A daunting task for everyone no matter the background. Winter car camping is not for the faint of heart nor will it ever substitute the comforts of a hostel or B&B with a warm bunk and a hot shower. Let’s not forget the often decent breakfast and piping hot coffee waiting before getting up to the hill. The ability to dry gear out overnight as many have boot and ski racks also makes these comforts very worthwhile to avoid cold wet gear. For this reason, I personally have decided to go for hostels when temperatures get to single digits sometimes but when it approaches zero and negatives it can definitely be worth the 45-60 dollars especially when you take into consideration all of the factors I listed above and how much energy it can take for your already tired body to keep itself warm. Making breakfast in the single digits can also be quite a task mentally especially if there’s fresh snow.
Making some lunch at the Bear Mountain lot during Killingtons Annual Bear Mountain Mogul Challenge.
Car camping is neither glorious or comfortable, but cheap and effective for sure. I would Like to start with the disclaimer that basically all my experience comes from the East Coast. I have done Mammoth and Palisades in late May where I stayed at a Sno-park and camped on the loop road in Mammoth for a week. Both were good experiences. However, for the purposes of this I’ll focus on my home, which is back east mainly in central and southern Vermont. I would also like to state that I don’t have a truck camper, fancy sprinter van or regular motor home like the cosplay ski bummers. This article is meant to detail the basics of winter camping for the brave and adventurous in the Northeast and specifically what kind of a setup I use and what many entry level people will likely start with.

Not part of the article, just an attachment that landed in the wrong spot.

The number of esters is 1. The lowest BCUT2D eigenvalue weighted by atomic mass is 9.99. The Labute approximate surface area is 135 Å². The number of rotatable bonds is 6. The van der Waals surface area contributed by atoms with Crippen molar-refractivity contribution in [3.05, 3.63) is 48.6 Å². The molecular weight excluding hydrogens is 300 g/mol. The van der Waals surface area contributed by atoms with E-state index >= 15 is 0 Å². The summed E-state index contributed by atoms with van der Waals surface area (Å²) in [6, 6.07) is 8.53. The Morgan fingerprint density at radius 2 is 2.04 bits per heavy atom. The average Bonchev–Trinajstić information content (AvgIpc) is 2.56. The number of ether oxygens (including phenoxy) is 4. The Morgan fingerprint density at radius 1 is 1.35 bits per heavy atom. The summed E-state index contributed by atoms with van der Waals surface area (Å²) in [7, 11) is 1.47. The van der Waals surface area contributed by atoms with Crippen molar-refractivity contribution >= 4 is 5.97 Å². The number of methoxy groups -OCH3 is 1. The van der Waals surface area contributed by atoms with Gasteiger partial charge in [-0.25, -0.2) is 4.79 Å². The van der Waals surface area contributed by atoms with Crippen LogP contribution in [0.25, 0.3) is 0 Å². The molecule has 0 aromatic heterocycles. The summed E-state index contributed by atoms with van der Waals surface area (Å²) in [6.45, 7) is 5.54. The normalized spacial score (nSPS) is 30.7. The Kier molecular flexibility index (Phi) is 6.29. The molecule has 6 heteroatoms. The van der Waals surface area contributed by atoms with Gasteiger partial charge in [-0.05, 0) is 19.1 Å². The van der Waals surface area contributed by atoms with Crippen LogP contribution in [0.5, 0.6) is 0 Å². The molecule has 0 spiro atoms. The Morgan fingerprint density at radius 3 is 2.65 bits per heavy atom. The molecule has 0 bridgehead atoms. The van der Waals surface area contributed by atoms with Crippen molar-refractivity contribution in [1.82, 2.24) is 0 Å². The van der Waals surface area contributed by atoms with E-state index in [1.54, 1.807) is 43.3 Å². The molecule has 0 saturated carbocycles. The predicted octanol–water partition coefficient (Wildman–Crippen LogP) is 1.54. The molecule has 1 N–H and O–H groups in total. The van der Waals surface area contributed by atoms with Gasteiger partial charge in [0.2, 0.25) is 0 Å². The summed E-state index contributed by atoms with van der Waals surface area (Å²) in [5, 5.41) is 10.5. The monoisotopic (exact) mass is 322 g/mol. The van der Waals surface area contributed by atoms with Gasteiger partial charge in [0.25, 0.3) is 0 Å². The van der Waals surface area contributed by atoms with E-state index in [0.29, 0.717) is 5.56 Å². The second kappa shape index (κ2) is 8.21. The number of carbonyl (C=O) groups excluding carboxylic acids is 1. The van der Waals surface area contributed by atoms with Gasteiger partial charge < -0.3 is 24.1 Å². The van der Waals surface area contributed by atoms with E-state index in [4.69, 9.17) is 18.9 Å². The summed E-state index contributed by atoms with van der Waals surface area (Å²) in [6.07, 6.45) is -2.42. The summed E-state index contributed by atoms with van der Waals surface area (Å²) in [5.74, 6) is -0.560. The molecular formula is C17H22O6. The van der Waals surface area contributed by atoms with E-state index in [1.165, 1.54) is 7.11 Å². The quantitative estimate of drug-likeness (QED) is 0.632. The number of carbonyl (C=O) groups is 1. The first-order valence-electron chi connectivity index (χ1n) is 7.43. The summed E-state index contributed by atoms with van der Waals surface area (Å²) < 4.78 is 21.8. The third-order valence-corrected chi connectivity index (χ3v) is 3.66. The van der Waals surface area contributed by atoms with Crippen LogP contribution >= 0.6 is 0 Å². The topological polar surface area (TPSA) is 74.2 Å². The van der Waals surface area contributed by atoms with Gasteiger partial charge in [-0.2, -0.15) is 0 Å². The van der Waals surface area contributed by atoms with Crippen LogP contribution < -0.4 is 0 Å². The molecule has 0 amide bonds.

Couple of things that are necessary up front, one of which is a proper vehicle. A bed whether it’s a platform in the back of a mid-size SUV, truck or even flip down seats in a car. Any of those will work and even really tight spaces will be fine for a single person which will likely keep you warmer. I have a 2018 CRV base model with a platform I cut out that originally went in my 2005 CRV that I modified. Underneath There’s storage for essentials where I keep a two-burner camp stove and propane bottles. A few other things include, Jumper cables, a welcome mat (for booting up at the car it makes it way easier), pots, pans and a large tarp good for so many things. Up front I use two cheap Anker/Jackery $25-35 rechargeable batteries which give me enough for roughly 12-16 phone charges. Also strung some led multi color lights around and they can run on USB power pack as mentioned above or 25+ hours on batteries which lasts about half a season. Insulated water bottles are a plus to avoid having to spoon you water at night temperature pending.
Cold night in the Skyship lot at Killington. Easy access to lodge across the street made all the difference.